A lovely interview with writer Effrosyni Moschoudi for her website.
Today I’m pleased to present to you L. Donsky-Levine, another fabulous author from my writer’s group, eNovel Authors at Work.
I understand that The Bad Girl is your literary debut?
Yes. Like many other folks who’ve dreamed about writing that great novel, life required me elsewhere. So, I guess I’m what some might call a late bloomer. It’s taken me a lifetime to get here, but thrilled that I finally made it.
Well, we are too. And, I see, based upon the reviews, that the subject matter is pretty intense. Can I ask what was your inspiration for it?
I can’t say that this exploration into humanity’s darker side where all those social issues we don’t like to talk about roam free, evolved out of any sort of inspiration. As a victim of sexual molestation, as a little girl, as a woman grappling with the shame, the stigma, and the anger I felt toward people and their reality blinders, I knew one day I would write about it, I just didn’t know when. And the strange thing was, I was in the middle of writing a completely different book when the idea of it came back with such full force, and I knew this had to come before all else.
So now that you’ve accomplished that, what’s new, project-wise, on the horizon for L. Donsky-Levine?
I’m actually working on two projects. The first is the book I’d started before THE BAD GIRL. It’s a tale of somewhat more epical proportion that fuses together all those magical things I personally look for when I want to get lost in between the pages of a truly wonderful book: time travel, history, adventure, sex and romance. Oh yeah, gotta have the love factor in there because whatever the problem, whatever the question, the answer will always be the same. Love. Without that . . . what else is there?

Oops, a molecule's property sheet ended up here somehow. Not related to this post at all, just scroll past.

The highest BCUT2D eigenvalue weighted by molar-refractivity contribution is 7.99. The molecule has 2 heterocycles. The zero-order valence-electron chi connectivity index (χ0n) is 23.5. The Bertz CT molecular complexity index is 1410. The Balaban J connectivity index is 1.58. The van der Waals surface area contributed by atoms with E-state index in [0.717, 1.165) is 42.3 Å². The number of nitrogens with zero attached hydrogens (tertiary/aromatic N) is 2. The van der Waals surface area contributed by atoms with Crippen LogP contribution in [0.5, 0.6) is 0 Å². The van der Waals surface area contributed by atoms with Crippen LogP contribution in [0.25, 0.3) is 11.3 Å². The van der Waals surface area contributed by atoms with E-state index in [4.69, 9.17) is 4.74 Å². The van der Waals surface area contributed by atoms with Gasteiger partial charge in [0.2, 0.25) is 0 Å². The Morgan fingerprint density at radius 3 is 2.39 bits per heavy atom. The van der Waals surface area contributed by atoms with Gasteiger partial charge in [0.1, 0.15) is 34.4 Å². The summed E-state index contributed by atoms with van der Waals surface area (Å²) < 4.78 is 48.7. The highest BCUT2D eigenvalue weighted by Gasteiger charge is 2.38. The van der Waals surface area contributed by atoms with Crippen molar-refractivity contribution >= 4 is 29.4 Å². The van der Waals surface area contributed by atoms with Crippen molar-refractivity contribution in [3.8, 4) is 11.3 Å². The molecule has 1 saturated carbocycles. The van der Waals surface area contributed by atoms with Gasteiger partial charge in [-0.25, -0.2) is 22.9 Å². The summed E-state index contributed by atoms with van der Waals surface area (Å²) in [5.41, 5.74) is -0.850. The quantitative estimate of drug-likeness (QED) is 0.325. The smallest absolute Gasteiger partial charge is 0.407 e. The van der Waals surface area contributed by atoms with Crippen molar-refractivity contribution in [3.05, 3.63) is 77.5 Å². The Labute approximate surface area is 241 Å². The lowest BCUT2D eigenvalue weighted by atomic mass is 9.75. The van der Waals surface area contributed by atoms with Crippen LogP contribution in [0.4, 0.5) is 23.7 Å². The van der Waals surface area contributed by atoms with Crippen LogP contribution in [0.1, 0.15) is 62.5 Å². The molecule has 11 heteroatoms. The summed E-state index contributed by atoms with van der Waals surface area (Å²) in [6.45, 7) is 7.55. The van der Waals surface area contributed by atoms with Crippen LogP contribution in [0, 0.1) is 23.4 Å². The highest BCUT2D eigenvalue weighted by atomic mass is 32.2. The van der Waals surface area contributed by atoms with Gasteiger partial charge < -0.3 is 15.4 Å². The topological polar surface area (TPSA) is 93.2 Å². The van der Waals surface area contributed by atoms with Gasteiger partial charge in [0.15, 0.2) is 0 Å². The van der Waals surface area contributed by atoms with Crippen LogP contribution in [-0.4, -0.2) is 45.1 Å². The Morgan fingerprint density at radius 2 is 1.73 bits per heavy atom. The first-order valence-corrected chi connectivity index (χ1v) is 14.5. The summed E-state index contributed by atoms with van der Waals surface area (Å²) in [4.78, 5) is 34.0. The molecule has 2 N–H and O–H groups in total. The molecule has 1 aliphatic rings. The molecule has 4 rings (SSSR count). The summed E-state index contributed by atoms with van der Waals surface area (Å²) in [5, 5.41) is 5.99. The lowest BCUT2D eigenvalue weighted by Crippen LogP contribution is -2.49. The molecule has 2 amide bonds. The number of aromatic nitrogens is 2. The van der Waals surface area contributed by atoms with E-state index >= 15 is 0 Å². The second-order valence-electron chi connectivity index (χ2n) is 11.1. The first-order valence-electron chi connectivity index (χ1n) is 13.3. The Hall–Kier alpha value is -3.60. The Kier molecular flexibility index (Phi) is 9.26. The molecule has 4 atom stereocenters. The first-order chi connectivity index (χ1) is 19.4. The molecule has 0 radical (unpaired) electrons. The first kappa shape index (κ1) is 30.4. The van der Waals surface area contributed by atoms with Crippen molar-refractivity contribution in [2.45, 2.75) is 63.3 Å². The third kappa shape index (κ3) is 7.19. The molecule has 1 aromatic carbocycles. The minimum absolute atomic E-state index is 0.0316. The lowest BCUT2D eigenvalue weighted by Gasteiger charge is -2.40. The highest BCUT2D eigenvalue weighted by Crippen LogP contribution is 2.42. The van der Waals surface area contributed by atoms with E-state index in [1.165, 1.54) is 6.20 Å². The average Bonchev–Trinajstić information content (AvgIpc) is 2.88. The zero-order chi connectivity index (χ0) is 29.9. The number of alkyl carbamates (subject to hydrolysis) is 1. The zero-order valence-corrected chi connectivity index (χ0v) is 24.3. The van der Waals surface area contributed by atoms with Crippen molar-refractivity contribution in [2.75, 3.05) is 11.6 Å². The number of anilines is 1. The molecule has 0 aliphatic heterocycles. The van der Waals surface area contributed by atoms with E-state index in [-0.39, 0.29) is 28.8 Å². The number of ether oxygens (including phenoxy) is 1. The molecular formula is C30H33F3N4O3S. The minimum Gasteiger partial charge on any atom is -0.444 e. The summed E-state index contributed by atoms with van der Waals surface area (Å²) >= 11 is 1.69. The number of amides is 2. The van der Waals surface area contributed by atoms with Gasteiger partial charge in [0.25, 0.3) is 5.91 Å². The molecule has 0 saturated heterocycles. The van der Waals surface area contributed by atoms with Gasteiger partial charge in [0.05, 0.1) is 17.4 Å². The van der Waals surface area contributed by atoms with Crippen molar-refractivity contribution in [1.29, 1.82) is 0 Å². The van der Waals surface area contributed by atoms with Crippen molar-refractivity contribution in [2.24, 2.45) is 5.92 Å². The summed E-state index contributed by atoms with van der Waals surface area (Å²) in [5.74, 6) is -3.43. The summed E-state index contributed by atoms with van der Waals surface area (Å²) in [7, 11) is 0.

And the second project I’m working on is actually a book club tour. Or should I say “a personal challenge” which I’ve titled: The Bad Girl Book Club Tour. Reading Across America. Fifty States. Fifty Weeks. I’m hoping, as the title indicates, to travel to every state within a year’s time. Now aside from a smattering of states here and there, the majority of my trip will obviously be done, virtually. Which is cool because I belonged to a virtual book club where we all met online and it was such incredible fun. So if there’s anyone out there who belongs to a club in the US or has a friend or relative that they know belongs to one, and they don’t mind doing a little arm-twisting, well then . . . I’d love to hear from you!
Sounds like you definitely have your hands full. But happily. Which leads me to wonder with all that you’re doing, is there anything in particular you like to do to get the creative juice flowing?